It is in the nature of Protestant opinion and Protestant training and Protestant ethics to think that the change of words is very important, but I do not think that any of us of the community of Catholics regard the question of language as being of supreme importance. The language is offensive, it is old-fashioned, it is violent, but that is not the point we regard; and the more we travel, the more we read, and the more we know of men, the more we are convinced of this. We regard Europe as divided into two camps. There is that ancient tradition, that concrete form of the old civilisation which we call The Faith, and there are the opponents of The Faith. That is the line of cleavage in Europe. Were you to abolish all forms of Declaration whatsoever, and were you to make it as it is in modern Persia, and I think in every German State, a punishable offence to insist upon religious differences, it would still be true that it would remain the great line of cleavage in modern Europe. I think the future, possibly the near future, but more likely the remote future, will prove that that type of analysis is just, and that the great division between modern men of Europe is those who are with, and those who are against the Catholic Church. On that account I sympathise with their point' of view and the opposition which is being made against this proposal.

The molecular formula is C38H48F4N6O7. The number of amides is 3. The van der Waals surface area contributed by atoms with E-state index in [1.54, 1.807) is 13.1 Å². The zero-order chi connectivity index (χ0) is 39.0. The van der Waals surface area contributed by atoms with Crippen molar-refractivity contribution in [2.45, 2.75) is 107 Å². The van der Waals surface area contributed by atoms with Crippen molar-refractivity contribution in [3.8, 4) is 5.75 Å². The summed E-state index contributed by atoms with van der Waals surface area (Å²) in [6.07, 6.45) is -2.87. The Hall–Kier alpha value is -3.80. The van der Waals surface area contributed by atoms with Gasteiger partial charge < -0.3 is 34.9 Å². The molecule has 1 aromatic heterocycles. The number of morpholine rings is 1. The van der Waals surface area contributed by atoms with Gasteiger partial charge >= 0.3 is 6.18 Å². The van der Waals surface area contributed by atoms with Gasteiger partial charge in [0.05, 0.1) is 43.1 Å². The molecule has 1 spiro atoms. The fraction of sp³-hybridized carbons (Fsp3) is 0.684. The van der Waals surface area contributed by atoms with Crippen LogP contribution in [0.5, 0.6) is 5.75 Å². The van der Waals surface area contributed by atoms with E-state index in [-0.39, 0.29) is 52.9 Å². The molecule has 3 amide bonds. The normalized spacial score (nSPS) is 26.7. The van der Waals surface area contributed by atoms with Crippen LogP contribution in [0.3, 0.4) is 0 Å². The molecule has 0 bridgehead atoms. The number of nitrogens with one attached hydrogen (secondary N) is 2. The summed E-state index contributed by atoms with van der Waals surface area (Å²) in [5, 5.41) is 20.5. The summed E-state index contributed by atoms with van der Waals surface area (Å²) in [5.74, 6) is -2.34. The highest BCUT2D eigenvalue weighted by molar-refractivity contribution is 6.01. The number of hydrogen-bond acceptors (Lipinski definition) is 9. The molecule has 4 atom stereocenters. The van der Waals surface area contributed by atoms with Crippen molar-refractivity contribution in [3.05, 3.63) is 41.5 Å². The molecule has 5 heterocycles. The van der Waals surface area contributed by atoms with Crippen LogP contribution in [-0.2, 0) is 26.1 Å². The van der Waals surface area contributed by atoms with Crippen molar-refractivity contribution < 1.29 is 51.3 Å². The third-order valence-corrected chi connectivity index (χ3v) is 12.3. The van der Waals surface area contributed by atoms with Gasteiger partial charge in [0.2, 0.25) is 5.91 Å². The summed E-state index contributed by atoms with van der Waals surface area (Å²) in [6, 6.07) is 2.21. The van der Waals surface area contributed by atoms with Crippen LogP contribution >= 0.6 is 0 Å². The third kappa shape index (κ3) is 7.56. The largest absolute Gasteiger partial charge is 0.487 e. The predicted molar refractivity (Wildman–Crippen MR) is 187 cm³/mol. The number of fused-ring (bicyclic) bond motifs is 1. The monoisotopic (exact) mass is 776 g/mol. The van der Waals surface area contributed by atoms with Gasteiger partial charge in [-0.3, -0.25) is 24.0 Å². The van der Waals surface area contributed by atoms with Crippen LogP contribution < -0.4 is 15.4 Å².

Although the change of words does not seem to me a matter of very considerable importance, there are points of view from which this proposal is important. The first was very well emphasised by the Leader of the Opposition when he pointed out that the Crown is in a peculiar position in the Empire. It is but an historical accident that this House and the House of Lords in this Island have to decide upon a matter of this sort. It would be more logical and just and more representative if all parts of the Empire were to concur in such a decision. You are deciding with regard to an office that is one link, and the only link, between the various parts of a highly heterogeneous community. But within the white subjects of that community there is no doubt that the Catholic Church, with its political, temporal, economic, and social forces, represents a totally different proportion to what it does in England. It is true that in England our community is a small one. It has been persecuted in the past. It is not growing, or, rather, it is not growing rapidly. But it is not so in Canada, Australia, and other parts of the Empire; and if you have self-government in those other portions of the Empire, with an Imperial Parliament representing those various parts, then the protest against this present form of Declaration would be voiced in a very different way to that in which it is done to-day.